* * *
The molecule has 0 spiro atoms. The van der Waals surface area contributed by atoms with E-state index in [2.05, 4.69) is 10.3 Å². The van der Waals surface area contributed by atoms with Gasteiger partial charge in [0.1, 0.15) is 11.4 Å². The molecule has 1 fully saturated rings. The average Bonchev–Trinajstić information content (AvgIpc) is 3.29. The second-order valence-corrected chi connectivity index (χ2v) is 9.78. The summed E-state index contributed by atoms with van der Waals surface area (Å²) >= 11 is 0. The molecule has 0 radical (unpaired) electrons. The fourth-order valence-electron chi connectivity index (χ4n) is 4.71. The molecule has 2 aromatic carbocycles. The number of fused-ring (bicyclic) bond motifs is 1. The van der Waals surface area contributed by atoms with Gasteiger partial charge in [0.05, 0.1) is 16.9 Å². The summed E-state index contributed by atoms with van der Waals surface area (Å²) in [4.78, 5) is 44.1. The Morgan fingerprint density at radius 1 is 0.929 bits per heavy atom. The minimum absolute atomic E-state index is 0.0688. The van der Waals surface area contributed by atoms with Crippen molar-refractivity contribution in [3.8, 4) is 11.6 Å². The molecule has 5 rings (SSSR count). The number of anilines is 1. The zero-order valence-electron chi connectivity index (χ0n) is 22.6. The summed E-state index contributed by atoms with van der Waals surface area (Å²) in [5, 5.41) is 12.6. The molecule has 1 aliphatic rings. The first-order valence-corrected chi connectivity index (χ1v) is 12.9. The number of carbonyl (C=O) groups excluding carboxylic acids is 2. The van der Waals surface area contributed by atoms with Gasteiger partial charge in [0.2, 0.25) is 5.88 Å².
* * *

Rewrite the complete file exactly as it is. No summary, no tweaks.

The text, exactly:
The molecule has 0 spiro atoms. The van der Waals surface area contributed by atoms with E-state index in [2.05, 4.69) is 10.3 Å². The van der Waals surface area contributed by atoms with Gasteiger partial charge in [0.1, 0.15) is 11.4 Å². The molecule has 1 fully saturated rings. The average Bonchev–Trinajstić information content (AvgIpc) is 3.29. The second-order valence-corrected chi connectivity index (χ2v) is 9.78. The summed E-state index contributed by atoms with van der Waals surface area (Å²) >= 11 is 0. The molecule has 0 radical (unpaired) electrons. The fourth-order valence-electron chi connectivity index (χ4n) is 4.71. The molecule has 2 aromatic carbocycles. The number of fused-ring (bicyclic) bond motifs is 1. The van der Waals surface area contributed by atoms with Gasteiger partial charge in [0.05, 0.1) is 16.9 Å². The summed E-state index contributed by atoms with van der Waals surface area (Å²) in [4.78, 5) is 44.1. The Morgan fingerprint density at radius 1 is 0.929 bits per heavy atom. The minimum absolute atomic E-state index is 0.0688. The van der Waals surface area contributed by atoms with Crippen molar-refractivity contribution in [3.8, 4) is 11.6 Å². The molecule has 5 rings (SSSR count). The number of anilines is 1. The zero-order valence-electron chi connectivity index (χ0n) is 22.6. The summed E-state index contributed by atoms with van der Waals surface area (Å²) in [5, 5.41) is 12.6. The molecule has 1 aliphatic rings. The first-order valence-corrected chi connectivity index (χ1v) is 12.9. The number of carbonyl (C=O) groups excluding carboxylic acids is 2. The van der Waals surface area contributed by atoms with Gasteiger partial charge in [0.2, 0.25) is 5.88 Å².